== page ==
Yeah, absolutely. I think I would start off with SBC as a service is usually part two of the equation. Part one is folks want to get to Teams and they’re going to want to do it traditionally with Operator Connect, which we’re one of the first, if not the first to be a part of that program. You get into the hard-to-reach portions of the world. Now we have 47 countries that we have full PSTN replacement. And I’m talking not just the numbers, the porting, the short code.
PSTN replacement, that’s huge.
Anything that the local provider can do, we can do. So, I think when you look at why do groups like Microsoft seem to have a good friendship with us, it’s because we can deploy and execute for those multinationals. Now, when you get into those hard-to-reach countries with heavy regulatory, this is where things start to break down. And these big multinationals are still going to have operations there. India is a classic example and in those cases, Patrick, we’ll use what we call SBC as a service. It’s historically a ribbon SBC, we’ll provide it to the customer’s facility and we’ll actually tie into their local third-party provider, whether it’s PRI because it may be the only technology they have or SIP and then bring that into their Teams environment. And we have our cloud-based SBCs around the world. So there’s that element that allows you to connect into these hard-to-reach locations. And the other part is when you’re migrating to Teams, you have your Cisco environment, maybe in Avaya environment, and you want to get to Teams and you want to connect it all together, five-digit dialing, that’s where SBC as a service comes in as well.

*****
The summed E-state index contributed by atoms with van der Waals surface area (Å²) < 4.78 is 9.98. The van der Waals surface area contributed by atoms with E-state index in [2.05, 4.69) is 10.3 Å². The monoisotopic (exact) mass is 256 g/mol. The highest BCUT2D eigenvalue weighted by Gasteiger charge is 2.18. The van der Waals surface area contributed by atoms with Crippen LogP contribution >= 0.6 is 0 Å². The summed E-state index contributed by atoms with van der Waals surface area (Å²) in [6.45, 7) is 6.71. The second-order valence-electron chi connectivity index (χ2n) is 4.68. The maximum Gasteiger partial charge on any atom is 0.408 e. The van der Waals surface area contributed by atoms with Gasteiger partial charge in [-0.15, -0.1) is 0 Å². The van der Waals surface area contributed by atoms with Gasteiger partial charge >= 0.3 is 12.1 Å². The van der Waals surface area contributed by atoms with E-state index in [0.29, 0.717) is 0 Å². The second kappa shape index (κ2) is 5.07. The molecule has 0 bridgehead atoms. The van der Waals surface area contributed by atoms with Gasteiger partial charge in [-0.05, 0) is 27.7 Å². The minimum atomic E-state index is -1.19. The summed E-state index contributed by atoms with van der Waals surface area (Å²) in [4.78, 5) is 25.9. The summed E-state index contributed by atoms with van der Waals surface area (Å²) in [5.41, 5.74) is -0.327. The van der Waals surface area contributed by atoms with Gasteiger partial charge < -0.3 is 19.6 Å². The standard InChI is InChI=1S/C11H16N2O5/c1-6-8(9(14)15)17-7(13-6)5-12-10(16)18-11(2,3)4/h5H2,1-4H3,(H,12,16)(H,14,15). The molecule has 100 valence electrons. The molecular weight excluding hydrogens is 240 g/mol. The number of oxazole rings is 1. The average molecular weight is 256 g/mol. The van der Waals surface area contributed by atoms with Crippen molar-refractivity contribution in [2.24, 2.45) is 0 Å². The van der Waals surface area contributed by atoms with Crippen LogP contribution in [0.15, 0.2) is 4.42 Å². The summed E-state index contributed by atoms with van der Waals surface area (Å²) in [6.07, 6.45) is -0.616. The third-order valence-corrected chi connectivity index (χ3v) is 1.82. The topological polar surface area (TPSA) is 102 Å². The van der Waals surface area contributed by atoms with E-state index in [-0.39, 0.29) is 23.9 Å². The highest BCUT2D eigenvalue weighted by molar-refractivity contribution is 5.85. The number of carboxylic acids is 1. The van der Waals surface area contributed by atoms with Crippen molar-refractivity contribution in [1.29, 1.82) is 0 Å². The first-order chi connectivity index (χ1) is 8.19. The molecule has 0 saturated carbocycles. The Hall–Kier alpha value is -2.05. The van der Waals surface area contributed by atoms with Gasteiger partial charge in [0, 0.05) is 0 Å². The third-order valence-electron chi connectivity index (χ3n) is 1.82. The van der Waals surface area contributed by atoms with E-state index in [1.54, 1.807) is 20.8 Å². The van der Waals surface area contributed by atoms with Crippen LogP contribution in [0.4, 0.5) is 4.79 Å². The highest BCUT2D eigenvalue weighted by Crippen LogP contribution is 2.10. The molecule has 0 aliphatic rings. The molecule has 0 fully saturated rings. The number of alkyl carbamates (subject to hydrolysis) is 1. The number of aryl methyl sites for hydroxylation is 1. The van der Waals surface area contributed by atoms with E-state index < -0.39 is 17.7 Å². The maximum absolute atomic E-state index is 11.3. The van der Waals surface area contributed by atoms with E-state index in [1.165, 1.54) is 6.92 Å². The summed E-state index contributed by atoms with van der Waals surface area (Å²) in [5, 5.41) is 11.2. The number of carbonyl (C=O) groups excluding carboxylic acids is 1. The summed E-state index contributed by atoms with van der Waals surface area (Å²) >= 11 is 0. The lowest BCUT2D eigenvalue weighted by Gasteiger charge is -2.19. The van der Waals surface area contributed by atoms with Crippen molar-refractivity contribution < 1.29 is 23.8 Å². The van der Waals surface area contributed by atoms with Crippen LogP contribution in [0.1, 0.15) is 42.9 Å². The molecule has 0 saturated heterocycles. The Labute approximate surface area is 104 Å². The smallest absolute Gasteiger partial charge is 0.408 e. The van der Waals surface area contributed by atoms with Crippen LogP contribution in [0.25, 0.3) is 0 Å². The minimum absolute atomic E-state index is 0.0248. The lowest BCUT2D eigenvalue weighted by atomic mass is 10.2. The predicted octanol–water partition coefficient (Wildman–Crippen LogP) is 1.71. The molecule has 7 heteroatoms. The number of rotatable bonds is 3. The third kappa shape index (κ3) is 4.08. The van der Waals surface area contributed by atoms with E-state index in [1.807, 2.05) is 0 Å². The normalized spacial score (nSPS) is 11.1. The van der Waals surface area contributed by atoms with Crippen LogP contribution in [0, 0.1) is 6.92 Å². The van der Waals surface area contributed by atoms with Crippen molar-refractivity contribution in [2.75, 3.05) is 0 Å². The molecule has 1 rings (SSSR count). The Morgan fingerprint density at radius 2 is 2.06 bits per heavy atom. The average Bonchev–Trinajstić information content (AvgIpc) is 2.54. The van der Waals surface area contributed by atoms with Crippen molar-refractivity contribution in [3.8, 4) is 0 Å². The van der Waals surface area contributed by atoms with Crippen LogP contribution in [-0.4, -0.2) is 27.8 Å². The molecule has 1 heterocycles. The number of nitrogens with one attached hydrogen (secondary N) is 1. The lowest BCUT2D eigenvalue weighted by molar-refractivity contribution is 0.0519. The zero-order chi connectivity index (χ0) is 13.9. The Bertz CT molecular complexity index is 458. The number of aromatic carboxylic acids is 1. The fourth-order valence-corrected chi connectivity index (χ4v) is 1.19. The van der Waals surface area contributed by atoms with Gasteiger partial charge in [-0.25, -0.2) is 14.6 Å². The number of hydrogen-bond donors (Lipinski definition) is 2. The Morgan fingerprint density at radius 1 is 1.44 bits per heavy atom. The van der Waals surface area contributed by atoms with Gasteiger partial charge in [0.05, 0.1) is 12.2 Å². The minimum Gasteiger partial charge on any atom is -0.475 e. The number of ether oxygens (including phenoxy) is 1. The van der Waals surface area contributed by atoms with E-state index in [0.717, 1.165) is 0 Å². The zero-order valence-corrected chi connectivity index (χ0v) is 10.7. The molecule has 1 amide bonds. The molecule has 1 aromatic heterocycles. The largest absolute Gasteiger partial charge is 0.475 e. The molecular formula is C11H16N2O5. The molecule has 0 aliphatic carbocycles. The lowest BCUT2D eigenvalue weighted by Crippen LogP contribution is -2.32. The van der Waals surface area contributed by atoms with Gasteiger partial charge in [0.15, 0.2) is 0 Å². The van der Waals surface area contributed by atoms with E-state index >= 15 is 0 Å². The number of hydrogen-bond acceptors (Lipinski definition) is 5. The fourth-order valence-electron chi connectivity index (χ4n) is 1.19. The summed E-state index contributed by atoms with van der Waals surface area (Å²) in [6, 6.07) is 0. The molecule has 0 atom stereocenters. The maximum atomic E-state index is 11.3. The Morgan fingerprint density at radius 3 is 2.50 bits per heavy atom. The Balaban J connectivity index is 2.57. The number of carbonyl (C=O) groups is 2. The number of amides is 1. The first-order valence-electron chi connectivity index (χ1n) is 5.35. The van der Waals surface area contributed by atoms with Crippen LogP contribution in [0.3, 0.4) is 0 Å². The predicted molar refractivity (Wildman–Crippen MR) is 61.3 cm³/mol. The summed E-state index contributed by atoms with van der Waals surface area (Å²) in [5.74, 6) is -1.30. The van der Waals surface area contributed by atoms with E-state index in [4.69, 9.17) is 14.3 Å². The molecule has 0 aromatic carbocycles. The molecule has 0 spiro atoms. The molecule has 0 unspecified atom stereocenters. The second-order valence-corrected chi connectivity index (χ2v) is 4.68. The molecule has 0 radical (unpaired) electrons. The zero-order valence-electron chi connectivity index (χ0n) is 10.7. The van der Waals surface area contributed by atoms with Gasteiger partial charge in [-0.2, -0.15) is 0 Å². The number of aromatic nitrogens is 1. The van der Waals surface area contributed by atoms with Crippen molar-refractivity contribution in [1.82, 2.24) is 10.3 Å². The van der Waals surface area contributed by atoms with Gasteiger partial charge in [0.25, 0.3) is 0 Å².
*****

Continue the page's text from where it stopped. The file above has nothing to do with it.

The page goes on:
That’s fantastic. And you mentioned several technologies that are kind of your analog-based solutions. Talk to us a little bit about the velocity at which people want to get away from analog but the digital, but they don’t want to get away from it. It seems like things are moving, but they’re not. Explain to us what those transitions look like.
Yeah, we see of course traditional analog replacement needs – folks that need a reliable solution to power their elevators or alarm lines and so forth that meet kind of thing, the standards. In the enterprise play space, especially these major factories, they have the dust conditions or floor conditions and they just can’t get there. And so they’ll want to take advantage of the existing analog infrastructure and historically they’re bringing it into one of our SBCs that connects it into their environment, makes it easy. But I’ve never seen so many analog heavy-duty machines going out for these major corporations and they need to keep that old tech. It’s miraculous.
That’s awesome. That kind of leads us into the next part of our conversation where you guys have recently experienced a pretty decent-sized win with a university, I understand, that had needs that were more futuristic, but they have a bunch of legacy and they need to switch, and they’re not going to just hard cut it over to the new stuff. Tell us a little bit about how you guys came in, the solution you proposed, which was just as much about technology as it was about project planning and a gradual transition into the new thing so they could test as they went along and not just one foot out of one canoe and one foot into the new canoe. You guys are really good at helping people kind of put their feet in two canoes for a minute and not really forcing them one way or the other and helping them with the gradual transitions, especially a lot of the enterprise people are looking for because these things, these things are very important to them, can’t go down – mission critical. Talk to us a little bit about your big win.